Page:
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UN Concerned About Ivory Coast Human Rights Violations


The U.N. peacekeeping mission in Ivory Coast is expressing concern over continuing human rights abuses throughout the war-divided country. A U.N. report says the violations could aggravate instances of violence in the largely frozen conflict.

The United Nations report on the state of human rights from May through July in Ivory Coast highlighted several areas of concern.

Disappearances, summary executions, and death threats continue to be a problem. Arbitrary arrests are common and widespread and instances of sexual violence against women and human trafficking for prostitution are specifically singled out.

The head of the human rights division for the U.N. mission in Ivory Coast, Simon Munzu, says the results of its three-month report give little room for optimism.

"The trend is still very much in the same direction, in the direction of a lack of improvement in the human rights situation. The level of violations that we observe is still so high that we continue to be preoccupied," he said.

The violations, Mr. Munzu says, are occurring in the northern half of the country under rebel control and in the government-held south. Instances have also been reported in the U.N.- and French-patrolled buffer zone that divides Ivory Coast.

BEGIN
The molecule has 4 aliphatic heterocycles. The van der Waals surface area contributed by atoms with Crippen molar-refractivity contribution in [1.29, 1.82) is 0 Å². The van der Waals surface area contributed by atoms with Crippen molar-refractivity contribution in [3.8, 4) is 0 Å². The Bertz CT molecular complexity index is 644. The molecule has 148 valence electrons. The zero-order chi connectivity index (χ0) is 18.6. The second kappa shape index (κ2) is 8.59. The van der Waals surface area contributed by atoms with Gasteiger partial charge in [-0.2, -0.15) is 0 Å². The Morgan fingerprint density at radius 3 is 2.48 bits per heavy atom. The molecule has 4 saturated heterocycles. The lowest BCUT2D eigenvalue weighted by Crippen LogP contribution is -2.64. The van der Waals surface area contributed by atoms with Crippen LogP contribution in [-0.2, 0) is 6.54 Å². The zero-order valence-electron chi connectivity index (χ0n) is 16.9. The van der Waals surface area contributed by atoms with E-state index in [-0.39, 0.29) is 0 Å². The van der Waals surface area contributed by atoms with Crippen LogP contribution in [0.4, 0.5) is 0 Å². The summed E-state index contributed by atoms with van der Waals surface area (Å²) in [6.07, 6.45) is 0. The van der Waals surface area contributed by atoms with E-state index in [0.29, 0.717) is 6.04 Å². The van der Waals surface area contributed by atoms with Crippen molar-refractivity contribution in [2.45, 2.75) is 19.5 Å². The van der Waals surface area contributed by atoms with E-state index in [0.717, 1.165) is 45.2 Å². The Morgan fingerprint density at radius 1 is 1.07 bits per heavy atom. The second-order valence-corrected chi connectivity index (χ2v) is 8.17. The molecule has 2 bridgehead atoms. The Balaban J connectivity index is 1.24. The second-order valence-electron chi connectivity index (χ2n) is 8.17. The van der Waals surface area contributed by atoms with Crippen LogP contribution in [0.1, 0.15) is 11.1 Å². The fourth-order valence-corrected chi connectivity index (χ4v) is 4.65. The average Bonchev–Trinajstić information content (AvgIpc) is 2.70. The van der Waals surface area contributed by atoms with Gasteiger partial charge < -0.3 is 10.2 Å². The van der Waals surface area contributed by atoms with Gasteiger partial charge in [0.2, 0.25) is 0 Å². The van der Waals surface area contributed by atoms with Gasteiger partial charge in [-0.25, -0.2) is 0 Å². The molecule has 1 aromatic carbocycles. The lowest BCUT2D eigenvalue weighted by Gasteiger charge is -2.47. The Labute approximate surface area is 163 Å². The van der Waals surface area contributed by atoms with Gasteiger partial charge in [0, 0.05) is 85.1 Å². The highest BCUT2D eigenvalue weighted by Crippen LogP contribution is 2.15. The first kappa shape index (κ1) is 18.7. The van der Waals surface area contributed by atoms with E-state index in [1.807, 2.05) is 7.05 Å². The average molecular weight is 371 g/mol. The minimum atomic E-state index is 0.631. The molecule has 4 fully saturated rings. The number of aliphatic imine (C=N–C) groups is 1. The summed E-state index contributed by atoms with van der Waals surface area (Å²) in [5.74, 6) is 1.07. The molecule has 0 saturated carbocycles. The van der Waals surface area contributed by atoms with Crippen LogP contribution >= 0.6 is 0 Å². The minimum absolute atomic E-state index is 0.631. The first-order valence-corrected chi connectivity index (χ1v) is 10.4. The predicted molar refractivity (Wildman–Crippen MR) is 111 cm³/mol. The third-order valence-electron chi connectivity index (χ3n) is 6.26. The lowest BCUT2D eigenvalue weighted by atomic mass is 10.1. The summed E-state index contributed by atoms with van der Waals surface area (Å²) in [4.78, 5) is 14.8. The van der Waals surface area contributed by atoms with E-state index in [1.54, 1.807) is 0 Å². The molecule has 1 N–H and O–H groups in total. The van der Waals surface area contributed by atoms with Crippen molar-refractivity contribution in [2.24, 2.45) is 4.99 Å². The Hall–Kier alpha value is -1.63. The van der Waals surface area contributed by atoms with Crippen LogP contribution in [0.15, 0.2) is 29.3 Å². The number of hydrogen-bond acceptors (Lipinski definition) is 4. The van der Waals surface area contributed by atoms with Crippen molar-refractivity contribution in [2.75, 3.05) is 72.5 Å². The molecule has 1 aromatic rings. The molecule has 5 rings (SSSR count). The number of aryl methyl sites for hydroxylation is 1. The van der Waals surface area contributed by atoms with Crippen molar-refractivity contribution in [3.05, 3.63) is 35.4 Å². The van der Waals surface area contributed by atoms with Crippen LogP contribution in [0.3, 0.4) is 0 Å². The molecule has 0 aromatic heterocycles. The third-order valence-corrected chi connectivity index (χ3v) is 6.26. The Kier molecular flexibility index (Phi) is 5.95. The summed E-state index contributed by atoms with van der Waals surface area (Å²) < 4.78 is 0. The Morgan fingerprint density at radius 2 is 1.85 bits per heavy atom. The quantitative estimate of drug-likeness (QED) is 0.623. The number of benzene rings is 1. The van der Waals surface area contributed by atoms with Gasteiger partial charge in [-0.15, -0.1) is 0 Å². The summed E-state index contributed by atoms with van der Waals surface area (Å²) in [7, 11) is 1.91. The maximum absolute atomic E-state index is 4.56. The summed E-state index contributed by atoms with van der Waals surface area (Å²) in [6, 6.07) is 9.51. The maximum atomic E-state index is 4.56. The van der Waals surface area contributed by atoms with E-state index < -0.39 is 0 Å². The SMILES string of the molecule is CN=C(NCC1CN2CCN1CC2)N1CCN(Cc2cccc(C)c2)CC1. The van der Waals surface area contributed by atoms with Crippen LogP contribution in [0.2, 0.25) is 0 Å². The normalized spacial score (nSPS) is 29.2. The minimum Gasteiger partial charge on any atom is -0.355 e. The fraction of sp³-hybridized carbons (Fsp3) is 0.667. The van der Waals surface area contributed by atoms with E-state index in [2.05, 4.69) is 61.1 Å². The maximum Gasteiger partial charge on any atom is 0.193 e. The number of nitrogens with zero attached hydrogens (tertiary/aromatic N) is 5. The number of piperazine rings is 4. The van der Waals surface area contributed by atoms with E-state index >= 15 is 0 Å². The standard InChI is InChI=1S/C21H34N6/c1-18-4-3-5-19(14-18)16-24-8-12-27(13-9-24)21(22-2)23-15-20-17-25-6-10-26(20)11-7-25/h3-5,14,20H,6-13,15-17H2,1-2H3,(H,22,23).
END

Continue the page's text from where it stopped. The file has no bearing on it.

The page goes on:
Especially worrying, says the report, is an escalation in the level of inter-ethnic violence in parts of the country's west. In June, weeks of low-level violence there culminated in the massacre of dozens of inhabitants of two small villages near the city of Duekoue.

The cocoa-rich area has long been the scene of disputes over land ownership. But Mr. Munzu says the country's warring factions have played a role in fueling ethnic hatred.

"There is a general sense of political influence on the pattern of violations. There are political overtones to the inter-ethnic tensions that we observe," he added.

The government in the southern capital, Abidjan, replaced civilian local governments in the west with a military administration soon after the massacre. The goal, said President Laurent Gbagbo, was to stabilize the security situation there.

Mr. Munzu says an atmosphere of impunity still reigns in most of the country. And, in the west, he says, that has led groups that see themselves as victimized to take measures to ensure their own security. He says steps must be taken quickly to protect the human rights of everyone.

"Without doing that we are in effect creating a situation where people take the law into their own hands," he explained. "And when people take the law into their own hands, especially in the context of inter-ethnic conflict, then of course, we know what that can lead to. We have seen the havoc that it has caused in other countries."

Direct fighting between rebel New Forces and government troops is rare.

But in a report published earlier this week, the International Crisis Group, a Brussels-based research organization, stated that if measures were not taken soon to resolve Ivory Coast's three-year-old civil war, the once wealthy nation could end up like neighbors Liberia and Sierra Leone, which witnessed decades of bloody ethnic fighting.